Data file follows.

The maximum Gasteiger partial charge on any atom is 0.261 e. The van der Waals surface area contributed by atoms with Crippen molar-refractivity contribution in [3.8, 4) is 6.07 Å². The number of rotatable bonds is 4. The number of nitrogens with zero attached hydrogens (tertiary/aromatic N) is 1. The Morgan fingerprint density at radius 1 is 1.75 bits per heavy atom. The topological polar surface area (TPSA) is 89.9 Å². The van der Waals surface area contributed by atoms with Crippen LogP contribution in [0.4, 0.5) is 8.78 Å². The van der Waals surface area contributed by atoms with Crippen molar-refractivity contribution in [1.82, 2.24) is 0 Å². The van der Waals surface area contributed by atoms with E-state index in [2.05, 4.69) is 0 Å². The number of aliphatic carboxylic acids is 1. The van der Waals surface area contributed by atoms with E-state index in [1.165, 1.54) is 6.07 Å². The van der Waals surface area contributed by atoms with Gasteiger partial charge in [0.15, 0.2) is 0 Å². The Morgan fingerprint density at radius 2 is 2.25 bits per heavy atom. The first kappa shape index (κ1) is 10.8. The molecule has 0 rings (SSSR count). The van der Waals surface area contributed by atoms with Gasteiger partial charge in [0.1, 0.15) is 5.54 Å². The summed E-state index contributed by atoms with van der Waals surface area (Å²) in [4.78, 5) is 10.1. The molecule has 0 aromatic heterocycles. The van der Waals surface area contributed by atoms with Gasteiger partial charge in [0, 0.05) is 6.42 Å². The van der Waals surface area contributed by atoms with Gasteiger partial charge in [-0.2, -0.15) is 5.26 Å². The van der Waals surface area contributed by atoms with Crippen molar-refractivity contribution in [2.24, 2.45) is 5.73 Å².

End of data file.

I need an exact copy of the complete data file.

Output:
The maximum Gasteiger partial charge on any atom is 0.261 e. The van der Waals surface area contributed by atoms with Crippen molar-refractivity contribution in [3.8, 4) is 6.07 Å². The number of rotatable bonds is 4. The number of nitrogens with zero attached hydrogens (tertiary/aromatic N) is 1. The Morgan fingerprint density at radius 1 is 1.75 bits per heavy atom. The topological polar surface area (TPSA) is 89.9 Å². The van der Waals surface area contributed by atoms with Crippen LogP contribution in [0.4, 0.5) is 8.78 Å². The van der Waals surface area contributed by atoms with Crippen molar-refractivity contribution in [1.82, 2.24) is 0 Å². The van der Waals surface area contributed by atoms with E-state index in [2.05, 4.69) is 0 Å². The number of aliphatic carboxylic acids is 1. The van der Waals surface area contributed by atoms with E-state index in [1.165, 1.54) is 6.07 Å². The van der Waals surface area contributed by atoms with Gasteiger partial charge in [0.15, 0.2) is 0 Å². The Morgan fingerprint density at radius 2 is 2.25 bits per heavy atom. The first kappa shape index (κ1) is 10.8. The molecule has 0 rings (SSSR count). The van der Waals surface area contributed by atoms with Gasteiger partial charge in [0.1, 0.15) is 5.54 Å². The summed E-state index contributed by atoms with van der Waals surface area (Å²) in [4.78, 5) is 10.1. The molecule has 0 aromatic heterocycles. The van der Waals surface area contributed by atoms with Gasteiger partial charge in [0, 0.05) is 6.42 Å². The van der Waals surface area contributed by atoms with Gasteiger partial charge in [-0.2, -0.15) is 5.26 Å². The van der Waals surface area contributed by atoms with Crippen molar-refractivity contribution in [2.24, 2.45) is 5.73 Å².